Volusia Graduation Rate Up, Flagler Rate Down

Graduation Rates Down Among Certain Race & Ethnic Groups


Daytona Beach, FL - The results are in, and it looks like Volusia County’s graduation rate rose while Flagler County’s dropped.

The graduation rates for both counties are rather close to each other and currently beat out the state’s overall graduation rate of 90.1 percent. 

In Volusia County, the rate went up by 4.2 percent, ending up at 91.9 percent; the highest the county has seen so far. In fact, the county’s graduation rate has steadily increased over the past few years, jumping from 71.6 percent in the 2014-2015 school year to the rate it is now. 

Between the 2017-2018 and 2018-2019 school years, Volusia saw its highest graduation rate increase, jumping 5.8 percent from 78.7 percent to 84.5 percent.

Flagler, meanwhile, wasn’t far off from Volusia County with an overall graduation rate of 91.1 percent. This however marks the first decrease in graduation rates for the county in the past five school years, as the 2019-2020 school year saw a graduation rate of 92.3 percent. 

Despite that drop, Flagler’s graduation rate still rose from 81.1 percent in the 2016-2017 school year, to what it is today. In fact, Flagler had a higher graduation rate than Volusia up until the 2020-2021 school year.

Across the state, the change in graduation rates is much more miniscule. In the 2019-2020 school year, Florida saw an overall rate of 90 percent even. That only went up by just .1 percent in the 2020-2021 school year. As for where that compares with other states, Florida is ranked 20 in the nation, tied with Indiana and Kansas, for graduation rates—using the most recent rates available to all states from the 2018-2019 school year.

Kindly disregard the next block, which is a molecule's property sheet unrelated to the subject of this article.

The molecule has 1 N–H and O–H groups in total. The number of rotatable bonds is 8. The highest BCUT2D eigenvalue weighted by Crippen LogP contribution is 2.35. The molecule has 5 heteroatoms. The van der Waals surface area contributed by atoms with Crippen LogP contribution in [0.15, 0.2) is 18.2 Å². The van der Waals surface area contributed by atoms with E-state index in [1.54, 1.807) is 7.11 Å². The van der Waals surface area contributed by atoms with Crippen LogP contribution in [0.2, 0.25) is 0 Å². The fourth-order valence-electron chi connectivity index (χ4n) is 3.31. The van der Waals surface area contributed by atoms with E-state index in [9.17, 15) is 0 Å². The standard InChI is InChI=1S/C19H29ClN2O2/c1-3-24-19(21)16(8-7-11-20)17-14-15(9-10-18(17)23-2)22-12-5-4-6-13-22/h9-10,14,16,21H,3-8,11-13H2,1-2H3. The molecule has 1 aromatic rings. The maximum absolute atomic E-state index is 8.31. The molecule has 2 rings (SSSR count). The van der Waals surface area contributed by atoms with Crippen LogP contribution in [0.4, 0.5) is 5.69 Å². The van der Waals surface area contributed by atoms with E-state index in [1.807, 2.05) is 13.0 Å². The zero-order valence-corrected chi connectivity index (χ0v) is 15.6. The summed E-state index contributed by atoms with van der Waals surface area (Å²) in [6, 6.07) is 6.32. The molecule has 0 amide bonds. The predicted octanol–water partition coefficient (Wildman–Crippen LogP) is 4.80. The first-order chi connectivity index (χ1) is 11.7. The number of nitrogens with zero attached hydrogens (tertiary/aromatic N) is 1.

While graduation rates are up for the most part, a report from the Florida Department of Education found that rates are down in certain race, ethnicity, and gender groups. Between the 2019-2020 and 2020-2021 school years, the graduation rates for Hispanic/Latino, Asian, mixed race, and Native Hawaiian/Pacific Islander students have all dropped. The drops are rather small, with the largest decrease of 1 percent belonging to Hawaiian/Pacific Islander students.

And even though Florida’s graduation rate is 90.1 percent, that doesn’t mean 9.9 percent of students dropped out. The DOE’s report found that 3.2 percent of students dropped out, while the remaining 6.7 percent are still enrolled in school.


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